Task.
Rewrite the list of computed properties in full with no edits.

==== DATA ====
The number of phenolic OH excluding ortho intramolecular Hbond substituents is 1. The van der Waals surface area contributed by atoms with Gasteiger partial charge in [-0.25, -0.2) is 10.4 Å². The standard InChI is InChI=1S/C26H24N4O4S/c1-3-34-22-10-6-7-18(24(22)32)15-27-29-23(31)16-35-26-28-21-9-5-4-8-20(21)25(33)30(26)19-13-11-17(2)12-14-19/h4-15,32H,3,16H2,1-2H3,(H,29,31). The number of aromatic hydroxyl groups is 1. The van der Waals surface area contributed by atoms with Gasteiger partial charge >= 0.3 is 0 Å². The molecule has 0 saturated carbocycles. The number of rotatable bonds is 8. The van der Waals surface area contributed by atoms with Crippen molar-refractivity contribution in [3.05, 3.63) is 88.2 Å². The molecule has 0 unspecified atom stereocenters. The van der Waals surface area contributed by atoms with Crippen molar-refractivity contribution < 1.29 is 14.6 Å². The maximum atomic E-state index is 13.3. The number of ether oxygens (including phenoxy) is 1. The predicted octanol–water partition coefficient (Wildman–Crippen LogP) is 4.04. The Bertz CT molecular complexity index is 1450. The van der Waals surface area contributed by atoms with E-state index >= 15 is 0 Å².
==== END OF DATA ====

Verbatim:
The number of phenolic OH excluding ortho intramolecular Hbond substituents is 1. The van der Waals surface area contributed by atoms with Gasteiger partial charge in [-0.25, -0.2) is 10.4 Å². The standard InChI is InChI=1S/C26H24N4O4S/c1-3-34-22-10-6-7-18(24(22)32)15-27-29-23(31)16-35-26-28-21-9-5-4-8-20(21)25(33)30(26)19-13-11-17(2)12-14-19/h4-15,32H,3,16H2,1-2H3,(H,29,31). The number of aromatic hydroxyl groups is 1. The van der Waals surface area contributed by atoms with Gasteiger partial charge >= 0.3 is 0 Å². The molecule has 0 saturated carbocycles. The number of rotatable bonds is 8. The van der Waals surface area contributed by atoms with Crippen molar-refractivity contribution in [3.05, 3.63) is 88.2 Å². The molecule has 0 unspecified atom stereocenters. The van der Waals surface area contributed by atoms with Crippen molar-refractivity contribution < 1.29 is 14.6 Å². The maximum atomic E-state index is 13.3. The number of ether oxygens (including phenoxy) is 1. The predicted octanol–water partition coefficient (Wildman–Crippen LogP) is 4.04. The Bertz CT molecular complexity index is 1450. The van der Waals surface area contributed by atoms with E-state index >= 15 is 0 Å².